Nov 15 (Reuters) – The possible closure of the Mississippi River to navigation because of low water has sent prices soaring for grain destined for export from the Gulf of Mexico, grain traders said.

Water levels on the busy stretch of the river from St. Louis to Cairo, Illinois, are forecast to drop to 9 feet or less by early December as drought conservation measures have reduced the flow of water from the Missouri River and its reservoir system into the Mississippi River.

The threat that river shipments could be halted or slowed had exporters this week raising bids for grain to quickly get it to Gulf export points.

“There’s a lot of concern right now about the river and logistics in general,” a U.S. corn exporter said.

“If you’re trying to run a river program and you have commitments to deliver corn in January and it looks like you’re going to have river issues, you’re going to expedite that sooner rather than later. Today was one of those days,” he said.

Spot corn basis bids in the Gulf barge market surged to a 90-cent-per-bushel premium to Chicago Board of Trade futures, the highest spot bid in four months. Basis bids for soybeans jumped to $1.01 over the respective CBOT futures, a 2-1/2 month high.

Spot barge freight costs also spiked on Midwest rivers, jumping 75 percentage points of tariff on the Mississippi River at St. Louis and by 25 points on the Illinois River and the lower Ohio River.

Any shipping problems from St. Louis to Cairo could shut off the flow of grain barges from the Illinois River, which often remains open through the winter.

The grain shipping hub of St. Louis, where rail shipments from the heavy production areas of the western corn belt are loaded onto Gulf-bound barges, could be paralyzed.


Illinois governor Pat Quinn urged the federal government to take “every possible measure” to maintain the flow of water on the Mississippi and Missouri Rivers to prevent expected restrictions or disruptions to commercial shipping traffic.

Since most barge tow boats need a river depth of at least nine feet, a drop below that level would effectively halt the flow of grain to export terminals at the Gulf Coast, the main outlet for U.S. agricultural exports. A river closure could also impact barge shipments of coal, fuel, fertilizer, de-icing road salt and numerous other goods.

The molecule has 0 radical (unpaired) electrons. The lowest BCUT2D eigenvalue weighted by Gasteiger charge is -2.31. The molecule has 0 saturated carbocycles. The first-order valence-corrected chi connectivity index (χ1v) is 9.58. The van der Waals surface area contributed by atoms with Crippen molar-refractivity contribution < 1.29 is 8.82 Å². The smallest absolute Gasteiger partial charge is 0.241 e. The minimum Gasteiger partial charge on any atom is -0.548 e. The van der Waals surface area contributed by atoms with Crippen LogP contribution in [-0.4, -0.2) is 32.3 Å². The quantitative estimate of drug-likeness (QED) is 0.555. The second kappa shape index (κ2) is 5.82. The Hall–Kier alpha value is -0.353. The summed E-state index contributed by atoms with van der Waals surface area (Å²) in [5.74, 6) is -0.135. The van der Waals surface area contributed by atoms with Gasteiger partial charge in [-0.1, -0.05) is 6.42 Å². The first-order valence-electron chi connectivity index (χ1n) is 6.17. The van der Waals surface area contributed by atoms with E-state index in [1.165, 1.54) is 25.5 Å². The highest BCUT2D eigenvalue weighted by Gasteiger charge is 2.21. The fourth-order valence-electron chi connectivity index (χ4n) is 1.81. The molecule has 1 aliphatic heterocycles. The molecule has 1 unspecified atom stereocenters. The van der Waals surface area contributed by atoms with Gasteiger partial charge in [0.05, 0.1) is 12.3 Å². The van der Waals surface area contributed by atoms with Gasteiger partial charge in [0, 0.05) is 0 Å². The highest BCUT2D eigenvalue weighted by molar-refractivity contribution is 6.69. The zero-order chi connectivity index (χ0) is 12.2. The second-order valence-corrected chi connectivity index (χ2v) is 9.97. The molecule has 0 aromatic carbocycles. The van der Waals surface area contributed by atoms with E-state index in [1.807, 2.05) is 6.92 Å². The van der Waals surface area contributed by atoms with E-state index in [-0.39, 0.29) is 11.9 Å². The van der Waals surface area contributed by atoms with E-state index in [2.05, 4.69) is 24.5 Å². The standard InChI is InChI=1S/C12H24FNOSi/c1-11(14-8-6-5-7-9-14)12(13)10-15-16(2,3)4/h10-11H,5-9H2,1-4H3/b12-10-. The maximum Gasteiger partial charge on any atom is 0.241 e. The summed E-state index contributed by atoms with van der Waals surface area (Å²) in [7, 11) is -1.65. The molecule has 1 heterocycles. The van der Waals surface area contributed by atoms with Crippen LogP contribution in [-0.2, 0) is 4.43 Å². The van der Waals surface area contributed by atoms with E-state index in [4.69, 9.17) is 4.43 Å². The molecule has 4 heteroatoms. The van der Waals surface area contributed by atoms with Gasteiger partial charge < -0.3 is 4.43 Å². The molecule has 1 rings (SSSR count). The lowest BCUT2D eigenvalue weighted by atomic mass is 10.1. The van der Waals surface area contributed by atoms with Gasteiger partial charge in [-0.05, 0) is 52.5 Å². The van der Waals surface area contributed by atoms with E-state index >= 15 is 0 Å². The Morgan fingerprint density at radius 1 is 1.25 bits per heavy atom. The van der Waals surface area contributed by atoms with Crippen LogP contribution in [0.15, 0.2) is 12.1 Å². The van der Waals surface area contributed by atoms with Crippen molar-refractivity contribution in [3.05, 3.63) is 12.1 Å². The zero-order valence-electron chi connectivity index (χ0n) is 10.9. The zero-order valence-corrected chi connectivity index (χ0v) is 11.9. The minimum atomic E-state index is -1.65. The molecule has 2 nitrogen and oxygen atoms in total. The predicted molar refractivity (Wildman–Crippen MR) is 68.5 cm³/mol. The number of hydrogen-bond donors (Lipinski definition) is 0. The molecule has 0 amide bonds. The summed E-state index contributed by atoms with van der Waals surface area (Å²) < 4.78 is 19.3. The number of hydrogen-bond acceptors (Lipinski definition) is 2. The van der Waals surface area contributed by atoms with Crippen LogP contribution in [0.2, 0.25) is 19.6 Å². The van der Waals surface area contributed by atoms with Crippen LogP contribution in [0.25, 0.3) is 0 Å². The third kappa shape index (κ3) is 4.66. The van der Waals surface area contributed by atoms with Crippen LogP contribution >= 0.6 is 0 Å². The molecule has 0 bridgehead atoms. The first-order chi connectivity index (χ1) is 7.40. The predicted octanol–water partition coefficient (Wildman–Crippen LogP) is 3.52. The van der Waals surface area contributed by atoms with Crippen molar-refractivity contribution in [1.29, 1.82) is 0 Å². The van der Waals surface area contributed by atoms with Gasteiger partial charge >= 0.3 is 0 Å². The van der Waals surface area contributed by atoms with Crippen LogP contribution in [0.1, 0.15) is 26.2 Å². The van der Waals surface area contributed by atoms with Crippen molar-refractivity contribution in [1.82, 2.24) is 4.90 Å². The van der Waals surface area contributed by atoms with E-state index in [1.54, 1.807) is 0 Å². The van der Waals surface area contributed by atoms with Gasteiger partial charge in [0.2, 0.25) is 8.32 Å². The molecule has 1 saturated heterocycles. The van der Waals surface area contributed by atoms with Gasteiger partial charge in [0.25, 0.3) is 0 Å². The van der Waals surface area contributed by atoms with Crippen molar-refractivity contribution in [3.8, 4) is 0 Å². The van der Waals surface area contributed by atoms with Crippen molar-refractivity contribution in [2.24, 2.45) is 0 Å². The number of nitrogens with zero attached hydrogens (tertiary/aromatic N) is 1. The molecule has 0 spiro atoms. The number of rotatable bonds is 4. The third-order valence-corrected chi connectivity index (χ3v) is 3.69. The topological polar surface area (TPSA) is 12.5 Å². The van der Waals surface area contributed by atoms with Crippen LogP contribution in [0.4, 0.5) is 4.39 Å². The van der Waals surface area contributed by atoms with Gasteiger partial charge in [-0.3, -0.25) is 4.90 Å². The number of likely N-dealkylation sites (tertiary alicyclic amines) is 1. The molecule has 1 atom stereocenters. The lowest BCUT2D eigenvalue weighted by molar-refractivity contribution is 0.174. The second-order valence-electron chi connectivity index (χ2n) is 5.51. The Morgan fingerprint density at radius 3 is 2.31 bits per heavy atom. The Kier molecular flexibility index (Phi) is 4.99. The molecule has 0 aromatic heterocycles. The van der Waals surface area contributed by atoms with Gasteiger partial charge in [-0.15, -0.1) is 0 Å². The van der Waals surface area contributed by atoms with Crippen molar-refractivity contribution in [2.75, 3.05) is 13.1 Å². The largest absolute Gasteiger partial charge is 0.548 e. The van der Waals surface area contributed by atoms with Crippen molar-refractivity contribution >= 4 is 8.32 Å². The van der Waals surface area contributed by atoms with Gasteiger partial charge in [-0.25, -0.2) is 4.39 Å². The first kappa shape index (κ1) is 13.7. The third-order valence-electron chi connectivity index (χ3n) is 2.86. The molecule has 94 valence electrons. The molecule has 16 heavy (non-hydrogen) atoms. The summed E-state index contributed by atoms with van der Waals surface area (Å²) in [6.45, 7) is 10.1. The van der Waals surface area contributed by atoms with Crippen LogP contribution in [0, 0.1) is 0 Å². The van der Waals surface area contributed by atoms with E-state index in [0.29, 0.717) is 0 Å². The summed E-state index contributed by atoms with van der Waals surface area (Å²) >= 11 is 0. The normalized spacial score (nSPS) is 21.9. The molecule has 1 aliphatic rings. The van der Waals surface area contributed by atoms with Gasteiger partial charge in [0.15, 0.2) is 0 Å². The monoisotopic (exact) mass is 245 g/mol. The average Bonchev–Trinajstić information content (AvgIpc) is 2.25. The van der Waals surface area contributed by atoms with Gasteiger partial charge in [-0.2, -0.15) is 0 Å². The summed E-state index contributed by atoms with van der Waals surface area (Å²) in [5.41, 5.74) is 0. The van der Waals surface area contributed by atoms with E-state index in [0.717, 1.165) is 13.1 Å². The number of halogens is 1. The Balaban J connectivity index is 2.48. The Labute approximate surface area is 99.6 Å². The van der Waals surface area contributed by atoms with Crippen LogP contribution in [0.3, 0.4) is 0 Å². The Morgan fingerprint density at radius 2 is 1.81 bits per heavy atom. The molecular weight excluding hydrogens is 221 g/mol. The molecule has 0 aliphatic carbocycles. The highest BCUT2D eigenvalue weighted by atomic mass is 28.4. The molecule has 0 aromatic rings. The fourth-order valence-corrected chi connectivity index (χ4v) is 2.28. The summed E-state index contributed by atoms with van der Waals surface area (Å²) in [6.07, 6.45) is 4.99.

Quinn joined fellow governor Jay Nixon of Missouri in calling for the federal government to rethink plans by the U.S. Army Corps of Engineers to draw down the volume of water released from upriver dams on the Missouri later this month.

“I ask that the Corps consider the impacts to river navigation as decisions are made regarding the release of water from Missouri River dams, and take all reasonable measures beneficial to river navigation and other uses,” Quinn said in a letter to Jo-Ellen Darcy, assistant secretary of the army for civil works.

“In light of present levels on the Mississippi – even with current flow support from the Missouri – ending Missouri River support on December 1 threatens to slow or halt commerce on the Mississippi,” he said.


Despite a growing chorus of pleas from the governors and from the shipping industry, the Army Corps said plans remain in place to seasonally draw down the flow of water from Gavins Point Dam, the southernmost dam on the Missouri river system near Yankton, South Dakota.

The Corps will incrementally reduce water released from the dam beginning on November 23 until it reaches about 12,000 cubic feet per second to conserve water on the basin’s already drought-reduced reservoirs, said Monique Farmer, spokeswoman for the Army Corps of Engineers Northwestern division.

The Army Corps is bound by law to operate the Missouri River system and its reservoirs and dams based on the needs of those on the Missouri river basin only, despite the impact on other basins. Those needs include navigation on the Missouri, power generation, irrigation, drinking water and recreation, among others.

Any deviation from that operating plan would likely require congressional action and the shipping industry has been actively lobbying the federal government to take action, citing a potentially serious impact on their businesses and the still-recovering U.S. economy.

However, draining more water from the Missouri River’s reservoirs could be risky as current weather and hydrological forecasts already suggest they may contain 20 percent less water than normal come next spring, Farmer said.

The Army Corps, U.S. Coast Guard and shipping industry representatives will hold a joint news conference on Friday on the current state and outlook of the rivers. (Reporting by Karl Plume in Chicago; Editing by Bob Burgdorfer)